United States District Court, W.D. Oklahoma
WALTER HAMILTON and DIANNA HAMILTON, Individually and as Legal Guardians of the Person and Estate of KAITLIN HAMILTON, An incapacitated person, Plaintiffs,
BAYER HEALTHCARE PHARMACEUTICALS, INC., BAYER PHARMA AG, BAYER CORPORATION, BAYER HEALTHCARE LLC, BAYER HEALTHCARE AG and BAYER AG, Defendants.
MEMORANDUM OPINION AND ORDER
J. CAUTHRON UNITED STATES DISTRICT JUDGE.
have filed a Motion for Partial Summary Judgment on Specific
Causation (Dkt. No. 30), a Motion to Exclude the Expert
Opinions and Proposed Testimony of Gladys Tse, M.D.,
Alexander J. Kennedy, M.D., Scott Richard Laker, M.D., Aaron
B. Waxman, M.D., PHD, FACP, FCCP, and Jeffery Barlow, DNP,
APRN-CNP, FNP-C, CME, CRNFA (Dkt. No. 33), and a Motion for
Summary Judgment to Strike Certain of Defendants'
Affirmative Defenses (Dkt. No. 34). Each of these Motions
hinges on a central question: Does the alleged negligence of
certain of Plaintiff Kaitlin Hamilton's
(“Kaitie”) medical providers limit
Defendants' liability to Plaintiffs? The question posed
by Defendants is whether the action or inaction of
Kaitie's medical providers is a supervening cause which
breaks the chain of causation or a mere intervening event?
was prescribed YAZ by her dermatologist to control her acne.
The parties are in agreement that a combined oral
contraceptive (“COC”) such as YAZ increases the
risk of blood clots. Likewise, it is undisputed that at the
time she developed a venous thromboembolic event
(“VTE”), Kaitie was taking YAZ. Finally, the
parties are in agreement that Kaitie's VTE manifested as
a deep vein thrombosis (“DVT”), that the DVT
travelled to her lungs and ultimately led to the injuries of
which Plaintiffs complain in this action. On occasions prior
to suffering the pulmonary embolism, Kaitie presented to
various medical providers seeking care for pain in her lower
left leg. Defendants argue that these medical providers
failed to realize the risk of a DVT and failed to provide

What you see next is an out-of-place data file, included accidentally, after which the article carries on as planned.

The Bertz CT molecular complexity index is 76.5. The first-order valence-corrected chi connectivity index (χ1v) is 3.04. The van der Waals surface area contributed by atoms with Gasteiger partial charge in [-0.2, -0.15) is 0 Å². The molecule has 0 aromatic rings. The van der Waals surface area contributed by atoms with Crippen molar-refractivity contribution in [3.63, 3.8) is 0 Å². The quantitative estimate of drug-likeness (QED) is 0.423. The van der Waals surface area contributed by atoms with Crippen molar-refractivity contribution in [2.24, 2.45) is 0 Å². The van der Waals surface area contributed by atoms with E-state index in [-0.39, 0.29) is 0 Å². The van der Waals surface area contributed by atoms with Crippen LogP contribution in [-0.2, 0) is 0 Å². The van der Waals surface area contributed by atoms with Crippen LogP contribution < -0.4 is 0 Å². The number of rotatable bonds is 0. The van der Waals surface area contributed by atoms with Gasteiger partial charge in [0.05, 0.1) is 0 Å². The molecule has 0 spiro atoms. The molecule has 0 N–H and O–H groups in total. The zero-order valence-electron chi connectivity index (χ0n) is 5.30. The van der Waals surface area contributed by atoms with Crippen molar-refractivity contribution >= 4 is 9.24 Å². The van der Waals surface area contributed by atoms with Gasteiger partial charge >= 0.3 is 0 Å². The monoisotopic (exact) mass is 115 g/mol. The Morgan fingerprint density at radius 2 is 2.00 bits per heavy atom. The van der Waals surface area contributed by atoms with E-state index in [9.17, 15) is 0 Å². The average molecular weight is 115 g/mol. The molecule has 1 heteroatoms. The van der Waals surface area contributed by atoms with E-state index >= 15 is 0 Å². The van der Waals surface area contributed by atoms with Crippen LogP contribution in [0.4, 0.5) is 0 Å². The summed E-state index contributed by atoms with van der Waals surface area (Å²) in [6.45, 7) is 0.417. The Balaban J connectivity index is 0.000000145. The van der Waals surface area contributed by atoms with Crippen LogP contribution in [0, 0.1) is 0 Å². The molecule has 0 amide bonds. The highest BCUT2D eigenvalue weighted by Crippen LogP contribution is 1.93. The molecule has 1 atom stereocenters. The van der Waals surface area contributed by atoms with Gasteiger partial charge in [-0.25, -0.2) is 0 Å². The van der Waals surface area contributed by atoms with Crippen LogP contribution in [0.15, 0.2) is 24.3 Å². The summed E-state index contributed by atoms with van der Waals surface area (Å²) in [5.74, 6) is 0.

prompt assessment and care for that condition. Defendants
argue those failures were negligent and therefore Defendants
are relieved of liability for Plaintiffs' injuries. For
purposes of this Order, the Court will assume that the
allegations of medical negligence raised by Defendants can be
law recognizes that the chain of causation can be broken by
intervening events. See Johnson v. Hillcrest Health Ctr.,
Inc., 2003 OK 16, ¶ 21, 70 P.3d 811, 819:
The general rule is that a causal chain between a negligent
act and an injury may be broken by an intervening event-a
supervening cause. Not every intervening event severs the
causal link between the negligent act and injury. When a
cause merely combines with another act to produce injury, or
several events coincide to bring about a single injury, each
negligent actor may be held accountable.
(footnotes omitted). Before a subsequent event can be found
to be a supervening cause, it must meet three elements:
“(1) independent of the original act, (2) adequate of
itself to bring about the result and (3) one whose occurrence
was not reasonably foreseeable.” Thompson v.
Presbyterian Hosp., Inc., 1982 OK 87, ¶ 15, 652
P.2d 260, 264. Plaintiffs argue that any negligence by
Kaitie's medical providers was reasonably foreseeable and
therefore that negligence cannot be a supervening cause. For
this point Plaintiffs rely on Atherton v. Devine,
1979 OK 132, 602 P.2d 634. In that case the Oklahoma Supreme
It has long been the rule in Oklahoma that an original